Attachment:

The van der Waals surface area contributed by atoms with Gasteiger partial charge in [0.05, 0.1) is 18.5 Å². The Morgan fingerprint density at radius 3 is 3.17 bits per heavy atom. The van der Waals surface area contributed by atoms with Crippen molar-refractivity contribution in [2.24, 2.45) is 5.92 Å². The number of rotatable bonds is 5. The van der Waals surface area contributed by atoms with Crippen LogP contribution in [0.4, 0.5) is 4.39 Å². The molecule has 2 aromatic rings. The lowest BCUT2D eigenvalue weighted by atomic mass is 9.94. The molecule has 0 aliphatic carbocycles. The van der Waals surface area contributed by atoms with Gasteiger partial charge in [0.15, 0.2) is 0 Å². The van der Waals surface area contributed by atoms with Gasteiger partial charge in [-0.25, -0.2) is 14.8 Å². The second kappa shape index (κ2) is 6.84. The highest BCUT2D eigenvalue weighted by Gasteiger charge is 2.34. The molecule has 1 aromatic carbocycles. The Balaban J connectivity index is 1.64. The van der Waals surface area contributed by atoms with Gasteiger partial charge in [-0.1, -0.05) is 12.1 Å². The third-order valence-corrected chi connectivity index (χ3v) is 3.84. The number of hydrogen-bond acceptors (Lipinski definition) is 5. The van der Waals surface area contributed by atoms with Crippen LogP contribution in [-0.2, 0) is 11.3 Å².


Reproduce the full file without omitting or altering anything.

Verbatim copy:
The van der Waals surface area contributed by atoms with Gasteiger partial charge in [0.05, 0.1) is 18.5 Å². The Morgan fingerprint density at radius 3 is 3.17 bits per heavy atom. The van der Waals surface area contributed by atoms with Crippen molar-refractivity contribution in [2.24, 2.45) is 5.92 Å². The number of rotatable bonds is 5. The van der Waals surface area contributed by atoms with Crippen LogP contribution in [0.4, 0.5) is 4.39 Å². The molecule has 2 aromatic rings. The lowest BCUT2D eigenvalue weighted by atomic mass is 9.94. The molecule has 0 aliphatic carbocycles. The van der Waals surface area contributed by atoms with Gasteiger partial charge in [0.15, 0.2) is 0 Å². The van der Waals surface area contributed by atoms with Gasteiger partial charge in [-0.25, -0.2) is 14.8 Å². The second kappa shape index (κ2) is 6.84. The highest BCUT2D eigenvalue weighted by Gasteiger charge is 2.34. The molecule has 1 aromatic carbocycles. The Balaban J connectivity index is 1.64. The van der Waals surface area contributed by atoms with Gasteiger partial charge in [-0.1, -0.05) is 12.1 Å². The third-order valence-corrected chi connectivity index (χ3v) is 3.84. The number of hydrogen-bond acceptors (Lipinski definition) is 5. The van der Waals surface area contributed by atoms with Crippen LogP contribution in [-0.2, 0) is 11.3 Å².